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Alberta has perfect excuse

Stoughton shoots 100 per cent in Manitoba's win

Hey there, time traveller!
This article was published 9/3/2011 (2358 days ago), so information in it may no longer be current.

LONDON, Ont. -- So how good was Manitoba third Jon Mead at the Tim Hortons Brier Wednesday night?

Put it to you this way: Mead curled better than his skip -- and his skip shot 100 per cent.

Manitoba skip Jeff Stoughton throws a grin at the crowd in London after defeating Saskatchewan 7-6 in extra ends Tuesday afternoon at the Brier.


Manitoba skip Jeff Stoughton throws a grin at the crowd in London after defeating Saskatchewan 7-6 in extra ends Tuesday afternoon at the Brier.

Manitoba's Jeff Stoughton became just the fifth skip in Brier history to shoot 100 per cent, throwing a perfect game in an emphatic 5-1 victory over Alberta's Kevin Martin that puts Manitoba alone in first place at 8-1 heading into today's final day of the round robin.

But while Stoughton put up the history-making numbers, it was Mead who stole the show with a mind-boggling performance of house-clearing runbacks and triple-takeouts so relentless that his play actually caused Martin to turn the entire game of curling on its head.

Trailing 3-0 and unable to get anything going because of Mead's housecleaning, Martin elected to draw for a single point with the hammer in the sixth end instead of blanking in the desperate hope he'd be able to generate more offence without the hammer than with it.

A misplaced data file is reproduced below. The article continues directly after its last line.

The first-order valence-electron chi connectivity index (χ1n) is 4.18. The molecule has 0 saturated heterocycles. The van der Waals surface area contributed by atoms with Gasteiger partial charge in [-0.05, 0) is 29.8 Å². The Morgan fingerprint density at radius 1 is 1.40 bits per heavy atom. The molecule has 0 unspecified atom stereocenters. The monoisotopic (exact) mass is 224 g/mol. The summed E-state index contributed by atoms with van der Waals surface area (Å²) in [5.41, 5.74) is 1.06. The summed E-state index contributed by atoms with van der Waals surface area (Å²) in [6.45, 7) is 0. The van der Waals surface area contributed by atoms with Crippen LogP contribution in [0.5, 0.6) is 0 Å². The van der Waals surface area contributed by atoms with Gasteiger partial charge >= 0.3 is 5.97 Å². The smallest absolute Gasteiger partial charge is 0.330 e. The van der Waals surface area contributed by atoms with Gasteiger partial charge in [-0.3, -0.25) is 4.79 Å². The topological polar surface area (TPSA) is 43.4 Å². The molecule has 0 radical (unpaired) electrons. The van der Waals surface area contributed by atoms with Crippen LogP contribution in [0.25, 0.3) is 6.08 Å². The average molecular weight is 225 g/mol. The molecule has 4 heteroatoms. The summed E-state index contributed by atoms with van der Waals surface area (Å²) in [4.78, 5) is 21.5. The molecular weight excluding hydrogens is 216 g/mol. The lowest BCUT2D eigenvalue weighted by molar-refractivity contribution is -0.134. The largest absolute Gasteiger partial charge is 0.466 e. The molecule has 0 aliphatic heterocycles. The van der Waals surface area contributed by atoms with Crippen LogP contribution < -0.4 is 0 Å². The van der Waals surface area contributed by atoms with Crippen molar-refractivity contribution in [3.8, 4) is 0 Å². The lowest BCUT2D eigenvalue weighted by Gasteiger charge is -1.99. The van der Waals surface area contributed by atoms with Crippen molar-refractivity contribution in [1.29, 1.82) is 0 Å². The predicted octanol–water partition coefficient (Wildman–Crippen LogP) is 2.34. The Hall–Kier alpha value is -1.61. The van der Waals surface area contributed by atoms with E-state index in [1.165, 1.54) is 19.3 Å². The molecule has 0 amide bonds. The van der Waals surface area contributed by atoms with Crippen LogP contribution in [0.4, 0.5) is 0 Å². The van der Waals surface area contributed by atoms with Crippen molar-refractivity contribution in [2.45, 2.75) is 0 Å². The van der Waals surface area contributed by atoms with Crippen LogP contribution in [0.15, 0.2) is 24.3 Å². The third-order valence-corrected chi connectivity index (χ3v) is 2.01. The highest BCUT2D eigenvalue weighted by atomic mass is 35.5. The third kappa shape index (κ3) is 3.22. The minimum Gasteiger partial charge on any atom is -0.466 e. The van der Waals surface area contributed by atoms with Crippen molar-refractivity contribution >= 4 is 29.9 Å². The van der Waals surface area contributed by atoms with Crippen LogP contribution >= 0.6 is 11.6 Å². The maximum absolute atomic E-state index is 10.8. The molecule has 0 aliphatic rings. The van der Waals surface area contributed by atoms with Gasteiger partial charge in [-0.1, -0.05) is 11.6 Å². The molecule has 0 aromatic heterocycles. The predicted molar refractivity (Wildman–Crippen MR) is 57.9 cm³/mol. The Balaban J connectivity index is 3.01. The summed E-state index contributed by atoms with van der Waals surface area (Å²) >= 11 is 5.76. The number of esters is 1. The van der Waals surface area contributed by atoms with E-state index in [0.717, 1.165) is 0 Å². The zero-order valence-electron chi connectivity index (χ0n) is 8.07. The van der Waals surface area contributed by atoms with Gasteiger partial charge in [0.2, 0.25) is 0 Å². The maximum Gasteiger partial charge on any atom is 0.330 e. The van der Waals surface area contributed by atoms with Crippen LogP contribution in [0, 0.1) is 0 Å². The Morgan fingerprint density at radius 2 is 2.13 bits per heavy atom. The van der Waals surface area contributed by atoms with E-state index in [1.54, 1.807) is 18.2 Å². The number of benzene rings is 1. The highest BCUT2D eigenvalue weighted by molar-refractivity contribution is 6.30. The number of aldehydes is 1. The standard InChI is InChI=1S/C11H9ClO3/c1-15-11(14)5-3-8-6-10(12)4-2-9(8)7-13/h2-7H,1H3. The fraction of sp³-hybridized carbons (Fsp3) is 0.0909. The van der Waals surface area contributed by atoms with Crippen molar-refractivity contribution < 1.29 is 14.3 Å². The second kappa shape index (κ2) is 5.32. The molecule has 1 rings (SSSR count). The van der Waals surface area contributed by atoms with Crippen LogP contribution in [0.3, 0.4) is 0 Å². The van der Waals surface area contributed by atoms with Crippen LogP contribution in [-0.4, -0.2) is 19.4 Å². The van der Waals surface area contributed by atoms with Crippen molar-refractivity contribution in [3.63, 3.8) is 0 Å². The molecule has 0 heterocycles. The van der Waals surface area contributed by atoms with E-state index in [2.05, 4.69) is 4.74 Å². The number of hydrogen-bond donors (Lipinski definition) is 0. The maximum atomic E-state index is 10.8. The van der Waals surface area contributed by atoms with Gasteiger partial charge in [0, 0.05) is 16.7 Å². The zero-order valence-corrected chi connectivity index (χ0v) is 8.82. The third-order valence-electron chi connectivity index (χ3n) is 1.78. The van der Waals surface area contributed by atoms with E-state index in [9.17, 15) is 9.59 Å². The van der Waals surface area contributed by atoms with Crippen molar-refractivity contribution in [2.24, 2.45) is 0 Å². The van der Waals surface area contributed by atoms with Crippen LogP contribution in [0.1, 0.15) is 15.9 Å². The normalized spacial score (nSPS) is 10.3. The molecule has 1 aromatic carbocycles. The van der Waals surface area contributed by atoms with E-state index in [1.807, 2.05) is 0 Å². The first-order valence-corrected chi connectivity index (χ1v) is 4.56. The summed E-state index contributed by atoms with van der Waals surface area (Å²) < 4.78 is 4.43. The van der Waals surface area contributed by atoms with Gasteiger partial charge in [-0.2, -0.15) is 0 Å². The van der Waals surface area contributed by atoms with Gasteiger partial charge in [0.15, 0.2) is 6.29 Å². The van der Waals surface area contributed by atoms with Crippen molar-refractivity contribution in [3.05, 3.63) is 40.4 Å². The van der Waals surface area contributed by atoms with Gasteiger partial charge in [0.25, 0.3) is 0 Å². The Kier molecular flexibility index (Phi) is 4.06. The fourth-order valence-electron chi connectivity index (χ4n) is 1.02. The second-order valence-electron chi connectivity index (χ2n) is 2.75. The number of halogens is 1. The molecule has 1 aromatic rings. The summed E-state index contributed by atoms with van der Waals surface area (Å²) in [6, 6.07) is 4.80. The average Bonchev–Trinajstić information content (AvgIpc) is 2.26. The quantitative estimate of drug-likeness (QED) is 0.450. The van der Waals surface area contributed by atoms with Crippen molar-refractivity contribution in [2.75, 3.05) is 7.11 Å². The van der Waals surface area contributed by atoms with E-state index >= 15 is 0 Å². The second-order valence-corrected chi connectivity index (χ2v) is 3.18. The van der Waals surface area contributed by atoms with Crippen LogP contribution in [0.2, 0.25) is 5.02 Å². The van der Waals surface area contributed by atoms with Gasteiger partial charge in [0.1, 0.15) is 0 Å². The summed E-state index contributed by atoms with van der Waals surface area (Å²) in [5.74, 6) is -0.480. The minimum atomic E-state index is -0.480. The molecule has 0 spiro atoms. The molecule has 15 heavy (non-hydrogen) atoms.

The strategy failed and Martin was a beaten man as he conceded defeat without even throwing his final rock of the eighth end.

"Jonathan played great. Holy, he made every shot," Martin said afterward. "He must have shot a hundred, I think."

Actually, that was Stoughton. But Mead did shoot 97 per cent -- and so did Manitoba as a team, with lead Steve Gould kicking in a 98 per cent and second Reid Carruthers throwing 92 per cent.

Only one other team in Brier history has shot 97 per cent -- Ontario's Wayne Middaugh in 2001.

Mead suggested afterward that it might have been the best game he's ever played. "I can't remember a game when I hit the rock in the right spot that many times," Mead said.

Put it all together -- add a gutsy 7-6 extra-end win over Saskatchewan earlier Wednesday -- and Manitoba heads into two final round-robin games having sent a message that they cannot only beat the best on display here, they can crush them.

"Holy smokes," Martin muttered as he continued to ponder Mead's performance. "Hopefully he cools down a little."

Stoughton was quick, however, to put the game in perspective. "It was very satisfying," Stoughton said. "But hopefully it will be equally as sweet if we can win on Sunday night (in the Brier final). Because that's the key."

Manitoba plays Newfoundland's Brad Gushue this morning and then closes out the round robin against Quebec's Francois Gagne this afternoon. Stoughton already has a playoff spot clinched, with the only question remaining whether he will be playing in Friday's 1-2 Page playoff game or Saturday's 3-4 game.

Alberta, Newfoundland and Ontario's Glenn Howard head into today tied for second place at 7-2, with Ontario and Alberta in a showdown on the final round-robin draw tonight.

Northern Ontario, at 5-4, is the only other team still alive in the playoff hunt.

Earlier Wednesday, P.E.I. skip Eddie MacKenzie sparked some controversy when he conceded defeat after just five ends while trailing Ontario 11-1.

The rules say teams are supposed to play at least seven ends every game and CCA director of events Warren Hansen said P.E.I., a woeful 1-8 this week, would be fined.

"All these (spectators) here paid $20-plus to come here and watch Ontario," Hansen said. "They just got short-changed half a game. It's BS."

But Ontario's Howard said he was on P.E.I.'s side and would pay half of MacKenzie's fine. "The fine is offside. It's not as if it was the main game," Howard said.


Read more by Paul Wiecek.


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